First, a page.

Sometimes things jump out at you when you least expect it. That’s how my childhood memories of this game hit me while I was working on something completely unrelated.
Let’s travel back to 1985 and discuss a very personal retro of my own. I’ve always been a fan of strategy games. Sure, games like Mouse Trap, Grape Escape and Splat! were good fun, but they didn’t really give me that strategic gameplay I was looking for, even as a kid.
Somehow, I ended up with a copy of this game, Ghosts!, by Milton Bradley.
Not pictured: Anything related to the actual game.
Actually, to give you a little behind the scenes look here. I wasn’t planning on writing about this game today. I was working on a completely unrelated game and this happened to pop up in my research. I immediately recognized the cover and knew I had played this game as a kid. While looking through the gameplay videos I could find, all the memories came rushing back. I loved this game.
And yes, of course the ghosts glow in the dark.
At the core, the game plays similar to Stratego, but simultaneously simplified and complexified in different ways.
Each player has 4 ‘Good’ ghosts and 4 ‘Bad’ ghosts. The ghosts are marked with colored stickers on their backside, hidden from the other player. The goal of each player is threefold:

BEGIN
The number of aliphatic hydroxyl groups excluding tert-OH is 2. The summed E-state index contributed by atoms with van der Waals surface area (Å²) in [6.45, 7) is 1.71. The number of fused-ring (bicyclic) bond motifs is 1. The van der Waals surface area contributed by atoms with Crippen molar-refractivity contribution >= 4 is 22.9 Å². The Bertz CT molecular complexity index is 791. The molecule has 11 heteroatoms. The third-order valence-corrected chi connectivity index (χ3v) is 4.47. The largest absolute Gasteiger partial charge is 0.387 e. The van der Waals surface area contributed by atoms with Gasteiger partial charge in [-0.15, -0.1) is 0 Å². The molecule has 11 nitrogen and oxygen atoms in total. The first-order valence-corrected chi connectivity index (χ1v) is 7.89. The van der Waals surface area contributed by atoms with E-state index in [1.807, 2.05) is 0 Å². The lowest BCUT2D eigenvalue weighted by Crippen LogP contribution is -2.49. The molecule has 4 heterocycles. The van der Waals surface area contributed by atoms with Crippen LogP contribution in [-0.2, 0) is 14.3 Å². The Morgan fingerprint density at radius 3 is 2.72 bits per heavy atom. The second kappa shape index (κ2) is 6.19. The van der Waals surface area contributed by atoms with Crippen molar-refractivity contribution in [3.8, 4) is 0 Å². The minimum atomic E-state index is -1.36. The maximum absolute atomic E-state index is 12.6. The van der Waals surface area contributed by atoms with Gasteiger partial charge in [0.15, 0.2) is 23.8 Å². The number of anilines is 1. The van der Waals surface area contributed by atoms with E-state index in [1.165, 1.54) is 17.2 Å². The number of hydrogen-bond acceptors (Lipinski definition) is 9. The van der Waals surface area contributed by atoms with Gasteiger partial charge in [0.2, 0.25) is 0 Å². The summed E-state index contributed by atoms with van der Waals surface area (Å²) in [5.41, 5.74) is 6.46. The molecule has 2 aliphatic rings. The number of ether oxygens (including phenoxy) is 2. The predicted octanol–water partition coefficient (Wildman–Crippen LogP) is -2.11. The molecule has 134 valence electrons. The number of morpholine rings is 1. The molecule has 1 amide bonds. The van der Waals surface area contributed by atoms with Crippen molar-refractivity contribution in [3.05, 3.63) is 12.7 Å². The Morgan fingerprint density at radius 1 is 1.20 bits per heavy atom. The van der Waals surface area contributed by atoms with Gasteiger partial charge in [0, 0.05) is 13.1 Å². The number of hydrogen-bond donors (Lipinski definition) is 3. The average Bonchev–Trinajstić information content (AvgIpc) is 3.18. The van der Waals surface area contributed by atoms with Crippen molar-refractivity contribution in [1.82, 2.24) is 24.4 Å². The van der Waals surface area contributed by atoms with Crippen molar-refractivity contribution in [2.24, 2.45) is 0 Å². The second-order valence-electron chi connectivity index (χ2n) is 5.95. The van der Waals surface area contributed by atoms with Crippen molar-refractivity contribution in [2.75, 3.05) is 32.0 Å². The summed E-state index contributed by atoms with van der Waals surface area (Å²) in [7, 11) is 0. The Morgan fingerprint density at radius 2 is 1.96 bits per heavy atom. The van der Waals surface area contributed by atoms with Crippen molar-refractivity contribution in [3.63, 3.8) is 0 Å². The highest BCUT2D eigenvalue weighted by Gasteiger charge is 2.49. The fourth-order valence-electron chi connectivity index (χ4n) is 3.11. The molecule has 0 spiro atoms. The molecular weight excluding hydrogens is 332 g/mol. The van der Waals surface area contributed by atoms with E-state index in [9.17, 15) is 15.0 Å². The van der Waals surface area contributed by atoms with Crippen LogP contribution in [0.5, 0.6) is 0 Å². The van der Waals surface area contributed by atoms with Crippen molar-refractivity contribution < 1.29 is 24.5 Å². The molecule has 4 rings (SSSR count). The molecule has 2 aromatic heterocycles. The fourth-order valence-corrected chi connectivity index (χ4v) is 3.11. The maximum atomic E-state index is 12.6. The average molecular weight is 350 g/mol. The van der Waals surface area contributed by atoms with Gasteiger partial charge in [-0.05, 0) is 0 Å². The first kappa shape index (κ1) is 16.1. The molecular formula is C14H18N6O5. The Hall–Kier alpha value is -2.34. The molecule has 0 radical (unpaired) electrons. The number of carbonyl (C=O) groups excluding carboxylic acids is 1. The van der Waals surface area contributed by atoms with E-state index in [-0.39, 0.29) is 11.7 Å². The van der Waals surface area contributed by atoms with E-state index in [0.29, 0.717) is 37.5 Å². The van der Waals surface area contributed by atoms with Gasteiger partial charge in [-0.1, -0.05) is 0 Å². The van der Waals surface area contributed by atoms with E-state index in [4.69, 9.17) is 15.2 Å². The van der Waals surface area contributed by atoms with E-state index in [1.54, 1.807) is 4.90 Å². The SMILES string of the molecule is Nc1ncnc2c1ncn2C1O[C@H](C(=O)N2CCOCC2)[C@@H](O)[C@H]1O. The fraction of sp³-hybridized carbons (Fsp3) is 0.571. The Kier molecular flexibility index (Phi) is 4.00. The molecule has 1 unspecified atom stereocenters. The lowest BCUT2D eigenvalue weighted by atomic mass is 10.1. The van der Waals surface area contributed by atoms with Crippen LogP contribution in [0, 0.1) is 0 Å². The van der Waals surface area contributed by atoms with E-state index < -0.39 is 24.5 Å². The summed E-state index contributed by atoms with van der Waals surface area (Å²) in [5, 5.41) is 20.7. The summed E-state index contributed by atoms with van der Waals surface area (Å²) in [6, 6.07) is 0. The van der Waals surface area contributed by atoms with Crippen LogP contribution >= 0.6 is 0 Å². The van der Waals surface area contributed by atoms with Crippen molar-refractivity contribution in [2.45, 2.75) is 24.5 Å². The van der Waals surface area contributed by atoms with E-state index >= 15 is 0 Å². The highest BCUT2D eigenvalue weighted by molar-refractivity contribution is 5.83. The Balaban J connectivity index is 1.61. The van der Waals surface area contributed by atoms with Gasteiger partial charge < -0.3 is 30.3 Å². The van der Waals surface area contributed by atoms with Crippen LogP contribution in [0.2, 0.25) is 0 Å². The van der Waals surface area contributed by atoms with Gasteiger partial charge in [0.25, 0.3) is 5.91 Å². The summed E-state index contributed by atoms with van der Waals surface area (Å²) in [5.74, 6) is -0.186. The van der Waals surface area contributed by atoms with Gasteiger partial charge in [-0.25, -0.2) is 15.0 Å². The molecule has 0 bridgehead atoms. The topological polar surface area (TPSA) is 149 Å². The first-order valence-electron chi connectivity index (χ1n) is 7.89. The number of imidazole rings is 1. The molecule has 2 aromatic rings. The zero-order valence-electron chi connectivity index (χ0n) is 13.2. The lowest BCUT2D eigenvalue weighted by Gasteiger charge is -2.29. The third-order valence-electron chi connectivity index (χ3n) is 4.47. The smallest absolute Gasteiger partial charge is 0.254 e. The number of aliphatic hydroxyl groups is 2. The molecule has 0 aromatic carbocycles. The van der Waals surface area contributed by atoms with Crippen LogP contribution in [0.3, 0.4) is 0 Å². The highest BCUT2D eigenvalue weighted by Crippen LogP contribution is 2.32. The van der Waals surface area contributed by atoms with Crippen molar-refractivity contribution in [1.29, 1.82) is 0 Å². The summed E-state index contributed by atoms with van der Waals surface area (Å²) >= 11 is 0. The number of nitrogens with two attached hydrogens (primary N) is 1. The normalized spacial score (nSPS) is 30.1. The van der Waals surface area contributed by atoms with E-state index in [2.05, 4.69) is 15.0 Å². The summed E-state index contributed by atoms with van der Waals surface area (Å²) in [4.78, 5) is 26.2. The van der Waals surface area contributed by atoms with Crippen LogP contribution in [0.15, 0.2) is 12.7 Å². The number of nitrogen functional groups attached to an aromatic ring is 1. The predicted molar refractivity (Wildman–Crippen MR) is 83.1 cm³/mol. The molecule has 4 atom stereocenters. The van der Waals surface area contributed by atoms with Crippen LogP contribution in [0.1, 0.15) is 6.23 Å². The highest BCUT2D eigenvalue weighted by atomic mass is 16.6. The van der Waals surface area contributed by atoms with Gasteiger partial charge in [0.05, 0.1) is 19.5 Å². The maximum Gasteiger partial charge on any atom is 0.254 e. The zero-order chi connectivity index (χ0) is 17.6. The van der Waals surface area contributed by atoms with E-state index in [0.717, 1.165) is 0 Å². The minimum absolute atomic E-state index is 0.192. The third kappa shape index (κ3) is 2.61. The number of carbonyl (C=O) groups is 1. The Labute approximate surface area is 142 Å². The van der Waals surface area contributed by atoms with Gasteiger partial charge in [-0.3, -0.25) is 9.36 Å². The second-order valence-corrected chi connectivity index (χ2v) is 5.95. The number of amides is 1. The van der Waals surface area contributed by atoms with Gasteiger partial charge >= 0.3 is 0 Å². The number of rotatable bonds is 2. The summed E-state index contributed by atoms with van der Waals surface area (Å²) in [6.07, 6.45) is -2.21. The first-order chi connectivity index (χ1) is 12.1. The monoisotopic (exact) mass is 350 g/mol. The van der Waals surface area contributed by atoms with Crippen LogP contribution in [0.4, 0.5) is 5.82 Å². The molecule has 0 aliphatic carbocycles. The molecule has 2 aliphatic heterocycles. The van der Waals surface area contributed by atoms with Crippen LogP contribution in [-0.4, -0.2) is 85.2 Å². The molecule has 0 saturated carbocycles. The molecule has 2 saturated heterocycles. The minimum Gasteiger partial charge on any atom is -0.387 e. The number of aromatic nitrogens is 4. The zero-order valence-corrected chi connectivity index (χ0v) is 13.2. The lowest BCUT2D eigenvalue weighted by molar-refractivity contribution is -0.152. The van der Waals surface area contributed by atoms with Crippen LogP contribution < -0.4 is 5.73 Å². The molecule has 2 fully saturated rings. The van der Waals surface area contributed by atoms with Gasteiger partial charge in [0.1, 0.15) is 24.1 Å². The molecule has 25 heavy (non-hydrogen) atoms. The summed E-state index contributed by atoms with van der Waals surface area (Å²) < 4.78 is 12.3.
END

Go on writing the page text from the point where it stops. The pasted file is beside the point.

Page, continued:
- Capture all of your opponent’s good ghosts
- Have all of your Bad ghosts captured
- Move one of your good ghosts to one of the corners of your opponent’s side.
Achieving any of these conditions win you the game.
“I’m dead and loving it!”
Moving a ghost is simple enough. Every ghost can move 1 space horizontally or vertically, not diagonally. To capture a ghost, simply move one of your ghosts into it.
What’s great about this game is the level of complexity in the sheer amount of bluffing which can be done. In games like Stratego, there is some benefit to having your Spy or Mines captured, but that is so less frequent. In Ghosts!, half your ghosts are bad, and you want them to be captured. This creates such a huge mind game between the players.
Suppose we’re playing and you’re moving up aggressively. I move one of my ghosts directly in your way. You have to assume that’s a bad ghost because otherwise risking moving it right into your way is giving you the game. But maybe that’s what I want you to think and I’m pulling the ol’ double bluff.
“Yeah, I’m a ghost. Woo woo and stuff, right?”
If I’m moving up aggressively, am I trying to get one of my good ghosts to escape, or am I trying to trick you into capturing my bad ghosts?
For as simple as the game play is in Ghosts!, there is so many different strategies and tactics to employ. Being able to read your opponent and understand how they would think is really important here. And all this from a silly kids game featuring a cheap blue knockoff of Slimer on the box art!
Don’t even tell me it’s not.
Finding this game was a huge nostalgia trip for me. I had completely forgotten about this game and I’m delighted to have found it again. There’s no entry for it in Board Game Geek as of right now, so I might have to take that upon myself to correct.
~Scooby Doo is a great resource for pictures of ghosts.